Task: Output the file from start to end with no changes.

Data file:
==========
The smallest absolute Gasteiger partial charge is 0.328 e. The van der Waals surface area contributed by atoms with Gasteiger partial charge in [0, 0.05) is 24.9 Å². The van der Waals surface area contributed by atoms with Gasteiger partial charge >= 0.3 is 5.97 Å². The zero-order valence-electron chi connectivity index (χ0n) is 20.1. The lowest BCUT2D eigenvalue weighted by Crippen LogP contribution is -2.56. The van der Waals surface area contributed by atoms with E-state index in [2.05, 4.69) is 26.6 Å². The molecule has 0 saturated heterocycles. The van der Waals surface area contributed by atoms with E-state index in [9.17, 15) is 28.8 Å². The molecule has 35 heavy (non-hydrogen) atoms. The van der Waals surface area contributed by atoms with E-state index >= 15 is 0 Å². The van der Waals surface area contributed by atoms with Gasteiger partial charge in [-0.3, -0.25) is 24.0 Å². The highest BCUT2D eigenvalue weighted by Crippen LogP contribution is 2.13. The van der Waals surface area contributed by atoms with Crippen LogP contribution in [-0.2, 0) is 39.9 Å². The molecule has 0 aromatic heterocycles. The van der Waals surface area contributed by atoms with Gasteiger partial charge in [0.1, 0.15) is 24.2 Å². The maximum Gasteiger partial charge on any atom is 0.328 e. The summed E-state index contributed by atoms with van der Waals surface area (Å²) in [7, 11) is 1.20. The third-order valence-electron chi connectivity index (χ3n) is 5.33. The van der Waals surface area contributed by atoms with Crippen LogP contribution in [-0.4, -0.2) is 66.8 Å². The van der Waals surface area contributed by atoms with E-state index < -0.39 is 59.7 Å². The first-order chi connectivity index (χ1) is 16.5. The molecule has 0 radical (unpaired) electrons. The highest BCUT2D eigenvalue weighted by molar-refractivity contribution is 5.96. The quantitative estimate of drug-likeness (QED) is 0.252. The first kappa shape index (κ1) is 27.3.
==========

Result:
The smallest absolute Gasteiger partial charge is 0.328 e. The van der Waals surface area contributed by atoms with Gasteiger partial charge in [0, 0.05) is 24.9 Å². The van der Waals surface area contributed by atoms with Gasteiger partial charge >= 0.3 is 5.97 Å². The zero-order valence-electron chi connectivity index (χ0n) is 20.1. The lowest BCUT2D eigenvalue weighted by Crippen LogP contribution is -2.56. The van der Waals surface area contributed by atoms with E-state index in [2.05, 4.69) is 26.6 Å². The molecule has 0 saturated heterocycles. The van der Waals surface area contributed by atoms with E-state index in [9.17, 15) is 28.8 Å². The molecule has 35 heavy (non-hydrogen) atoms. The van der Waals surface area contributed by atoms with E-state index >= 15 is 0 Å². The van der Waals surface area contributed by atoms with Gasteiger partial charge in [-0.3, -0.25) is 24.0 Å². The highest BCUT2D eigenvalue weighted by Crippen LogP contribution is 2.13. The van der Waals surface area contributed by atoms with Crippen LogP contribution in [-0.2, 0) is 39.9 Å². The molecule has 0 aromatic heterocycles. The van der Waals surface area contributed by atoms with Gasteiger partial charge in [0.1, 0.15) is 24.2 Å². The maximum Gasteiger partial charge on any atom is 0.328 e. The summed E-state index contributed by atoms with van der Waals surface area (Å²) in [7, 11) is 1.20. The third-order valence-electron chi connectivity index (χ3n) is 5.33. The van der Waals surface area contributed by atoms with Crippen LogP contribution in [-0.4, -0.2) is 66.8 Å². The van der Waals surface area contributed by atoms with E-state index < -0.39 is 59.7 Å². The first-order chi connectivity index (χ1) is 16.5. The molecule has 0 radical (unpaired) electrons. The highest BCUT2D eigenvalue weighted by molar-refractivity contribution is 5.96. The quantitative estimate of drug-likeness (QED) is 0.252. The first kappa shape index (κ1) is 27.3.